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New layer of legal wrangling in death-row Canadian Ronald Smith's case

Ronald Smith is shown on Wednesday, Feb. 22, 2012, at Montanta State Prison in Deer Lodge. THE CANADIAN PRESS/Bill Graveland

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Ronald Smith is shown on Wednesday, Feb. 22, 2012, at Montanta State Prison in Deer Lodge. THE CANADIAN PRESS/Bill Graveland

CALGARY - A Montana judge has added another wrinkle to Canadian Ronald Smith's attempt to avoid death by lethal injection.

The American Civil Liberties Union began a lawsuit in 2008 on behalf of Smith and another death-row inmate in Montana. It argued the lethal injections the state uses are cruel and unusual punishment and violate the right to human dignity.

District court Judge Jeffery Sherlock ruled in September 2012 that the injections were unconstitutional. He pointed to a lack of training for individuals who administer the drugs and a discrepancy over whether two or three drugs should be used.

The lawsuit was on hold while Sherlock considered whether the state can change the way it carries out executions without seeking the approval of politicians in the legislature. The civil liberties group argued the state needs that legislative approval.

The judge has now rejected both arguments and ordered a trial to look into whether the new drugs being proposed by the state comply with language in execution protocol requiring an "ultra-fast-acting barbituate."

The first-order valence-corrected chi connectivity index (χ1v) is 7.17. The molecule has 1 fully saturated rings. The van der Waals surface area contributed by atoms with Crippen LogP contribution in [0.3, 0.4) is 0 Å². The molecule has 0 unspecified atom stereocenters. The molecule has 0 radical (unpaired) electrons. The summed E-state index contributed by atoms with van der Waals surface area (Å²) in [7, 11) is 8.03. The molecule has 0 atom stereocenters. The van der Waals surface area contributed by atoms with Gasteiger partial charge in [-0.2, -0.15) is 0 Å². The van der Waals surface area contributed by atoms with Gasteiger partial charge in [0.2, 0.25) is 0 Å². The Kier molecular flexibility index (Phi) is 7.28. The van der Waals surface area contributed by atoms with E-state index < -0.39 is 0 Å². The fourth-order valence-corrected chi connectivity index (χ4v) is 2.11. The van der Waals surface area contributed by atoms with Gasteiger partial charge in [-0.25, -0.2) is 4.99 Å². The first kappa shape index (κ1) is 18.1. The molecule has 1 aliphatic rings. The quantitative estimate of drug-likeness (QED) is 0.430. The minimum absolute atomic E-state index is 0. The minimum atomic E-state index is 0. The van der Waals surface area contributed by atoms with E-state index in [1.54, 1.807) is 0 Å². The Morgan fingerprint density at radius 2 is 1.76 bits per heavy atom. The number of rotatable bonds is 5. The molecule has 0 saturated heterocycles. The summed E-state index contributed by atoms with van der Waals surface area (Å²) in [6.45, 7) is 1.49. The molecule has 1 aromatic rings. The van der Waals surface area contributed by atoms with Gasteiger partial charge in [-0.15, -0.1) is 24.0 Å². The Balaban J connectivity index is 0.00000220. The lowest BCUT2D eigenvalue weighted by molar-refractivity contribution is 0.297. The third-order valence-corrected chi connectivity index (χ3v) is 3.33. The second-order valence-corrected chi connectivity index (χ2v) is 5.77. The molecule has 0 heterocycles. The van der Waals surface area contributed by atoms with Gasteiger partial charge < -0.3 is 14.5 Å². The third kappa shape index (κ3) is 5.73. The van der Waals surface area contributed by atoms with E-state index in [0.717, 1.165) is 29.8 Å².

"It's not good news, but it's not the end. It basically says what we've been saying all along — that there's an inconsistency about what the statute says and what the drugs they're proposing to use," Ron Waterman, lead lawyer for the civil liberties union, told The Canadian Press on Thursday.

"The court says it can't decide that issue without going to a hearing to allow the parties to fully talk about what drugs they are using or proposing to use, and how those drugs comply with Montana's statutory requirement of an ultra-fast-acting drug," he added.

"I'm still somewhat at ease over that issue because I am familiar enough with these drugs to know all of the drugs they are proposing to use — and not one of them, except sodium pentothol, which is not available, is an ultra-fast-acting drug."

Waterman said a scheduling hearing is to be held in the next couple of weeks.

"I'm in absolutely no rush to get to a hearing on this."

Smith, 56, was convicted in 1983 for shooting Harvey Madman Jr. and Thomas Running Rabbit while he was high on drugs and alcohol near East Glacier, Mont.

He had been taking 30 to 40 hits of LSD and consuming between 12 and 18 beers a day at the time of the murders. He refused a plea deal that would have seen him avoid death row and spend the rest of his life in prison.

Three weeks later, he pleaded guilty. He asked for and was given a death sentence. Smith later had a change of heart and has had a number of execution dates set and overturned.

Waterman said the case appears to be never-ending, but there is one way to bring it to a close.

"That's the abolition of the death penalty."

Follow @BillGraveland on Twitter

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